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849731.  Sat Sep 24, 2011 8:40 am Reply with quote

Tabon caves - maybe I will get there next time. Do you think there used to be Borneo-type big animals in Palawan? Tigers, rhinos etc

I want to say "Bababa ba"! Would asking about an elevator/lift or being in an airplane starting its descent make sense, as contexts? What about a computer going down? Would that work?

852231.  Sun Oct 02, 2011 7:12 pm Reply with quote

whoops forgot about this for a little bit, my bad!

Nope not that I can recall - mostly smaller animals like birds and monkeys and whatnot.

"Bababa ba" is more elevator/lift going down directionally, so yes this can be used to talk about airplanes as well but not about the metaphorical sense.

852242.  Sun Oct 02, 2011 8:54 pm Reply with quote

It can't be impossible to divorce in the Philippines; my grandparents did it. Perhaps only with annulment?

852370.  Mon Oct 03, 2011 11:11 am Reply with quote

After a proposed law on the matter was passed in a referendum, Malta introduced divorce as from Saturday last. Its new law requires that a couple must have been living separately or apart* for four years before they may divorce.

This seems to mean that the Vatican City is by now the only country in the world where divorce is absolutely forbidden. As for the Philippines, Muslim Filipinos may divorce, but Catholic Filipinos ordinarily may not.

If one partner is non-Filipino, then a divorce obtained outwith the Philippines is valid (i.e. remarriage would not constitute bigamy). But if both partners are Filipino nationals, then a divorce obtained in this way is not valid, and remarriage of either partner would constitute bigamy.

So I suspect that what Minerva's grandparents actually did was to obtain an annulment. Filipino law allows annulment in the same limited circumstances as does the RC church (if one or other partner be already married, if the marriage be forced, or if the marriage be non-exclusive or not open to reproduction). But it also allows annulment if one partner is found to be "psychologically incapable of meeting the obligations of marriage", and there are quasi-legal practitioners who will - for a fee - advise you on just how to demonstate that to be the case.

* Yes, there is a difference between "separately" and "apart". Malta acknowledges that it is not always practical for a couple whose relationship is over to reside at different addresses. Accordingly, a couple who live under the same roof are regarded as "living separately" if they sleep in different beds.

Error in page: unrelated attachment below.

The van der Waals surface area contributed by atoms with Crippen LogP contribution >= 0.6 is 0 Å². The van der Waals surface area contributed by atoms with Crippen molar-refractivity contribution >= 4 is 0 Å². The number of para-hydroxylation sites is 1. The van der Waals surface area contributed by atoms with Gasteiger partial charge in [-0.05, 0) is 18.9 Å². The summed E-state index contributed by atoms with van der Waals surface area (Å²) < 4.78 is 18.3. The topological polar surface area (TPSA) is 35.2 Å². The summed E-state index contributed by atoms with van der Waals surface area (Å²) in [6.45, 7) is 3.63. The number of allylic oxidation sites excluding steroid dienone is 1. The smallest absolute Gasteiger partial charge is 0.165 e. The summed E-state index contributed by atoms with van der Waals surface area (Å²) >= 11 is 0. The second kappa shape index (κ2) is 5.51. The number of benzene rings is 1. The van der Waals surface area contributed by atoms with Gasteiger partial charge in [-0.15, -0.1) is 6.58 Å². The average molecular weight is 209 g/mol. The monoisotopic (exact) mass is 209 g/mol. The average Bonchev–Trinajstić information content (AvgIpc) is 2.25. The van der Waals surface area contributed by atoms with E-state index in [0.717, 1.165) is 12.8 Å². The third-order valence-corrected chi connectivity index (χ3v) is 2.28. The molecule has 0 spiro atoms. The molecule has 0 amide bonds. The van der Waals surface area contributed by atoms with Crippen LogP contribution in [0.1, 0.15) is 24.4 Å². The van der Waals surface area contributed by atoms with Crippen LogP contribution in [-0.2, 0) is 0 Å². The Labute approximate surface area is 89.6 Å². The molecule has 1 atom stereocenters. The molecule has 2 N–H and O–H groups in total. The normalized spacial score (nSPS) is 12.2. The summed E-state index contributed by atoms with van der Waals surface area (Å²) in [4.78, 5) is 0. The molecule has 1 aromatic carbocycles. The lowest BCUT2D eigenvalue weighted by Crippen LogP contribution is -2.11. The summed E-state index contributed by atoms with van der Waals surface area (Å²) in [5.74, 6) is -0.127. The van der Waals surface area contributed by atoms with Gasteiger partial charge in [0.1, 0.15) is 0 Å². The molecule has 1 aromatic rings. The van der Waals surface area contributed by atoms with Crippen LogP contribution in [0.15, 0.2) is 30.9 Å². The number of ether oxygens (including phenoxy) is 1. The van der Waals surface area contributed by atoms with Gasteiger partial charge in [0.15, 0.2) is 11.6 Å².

902277.  Tue Apr 17, 2012 6:14 am Reply with quote

MinervaMoon wrote:
It can't be impossible to divorce in the Philippines; my grandparents did it. Perhaps only with annulment?

Yes, it must have been annulment. Philippines is the only country in the world left (Malta recently gave in) where divorce remains unavailable. Couples with kids, who have been married for many years, can get an "annulment" if they have enough money and know the right lawyers. But the less well-off are stuck with each other. It's a non-sense!

I'm here in Palawan & the last couple of days have had chinook choppers flying around. Presumably it's the yanks warning off the chinks from the "South China Sea" - hope they succeed! There are about 7,000 US/Filipino troops doing joint exercises here.

977089.  Wed Feb 27, 2013 9:38 pm Reply with quote

A rebel Filipino group have invaded a coastal area of the Malaysian Province of Sabah claiming it to be theirs. The territory has been in dispute since British North Borneo was incorporated into Malaysia.

1098449.  Sun Oct 19, 2014 12:07 pm Reply with quote

The Filipino language has no word for 'hello.' The nearest words we have are the following
    'Kamusta?' (question mark obligatory in everyday speech), which means 'how are you?' (told you);

    'Halo!,' or 'Helo!' (both are hiram na salita or borrowed terms);

    'Hoy!' which is used in calling out a friend you haven't seen in a long time, telling someone to give the thing back to you, or expressing anger over an insult; and

    'Mabuhay!' which is what we use once you step out of the plane into our really bad airport as a way of saying 'Welcome!' or 'You're alive oh my word!'.

Trust me, I'm Pinoy*.

*An alternate name for Filipinos

1099105.  Fri Oct 24, 2014 11:42 pm Reply with quote

Kamusta sounds like it comes from the Spanish (many Filipino words do, as you know) "como estas?" (how are you). So, also a borrowed term.

1099181.  Sat Oct 25, 2014 10:15 am Reply with quote

gruff5 wrote:
Kamusta sounds like it comes from the Spanish (many Filipino words do, as you know) "como estas?" (how are you). So, also a borrowed term.

Exactly! And given that we've been under Spanish rule for more than 300 years, it most definitely is.


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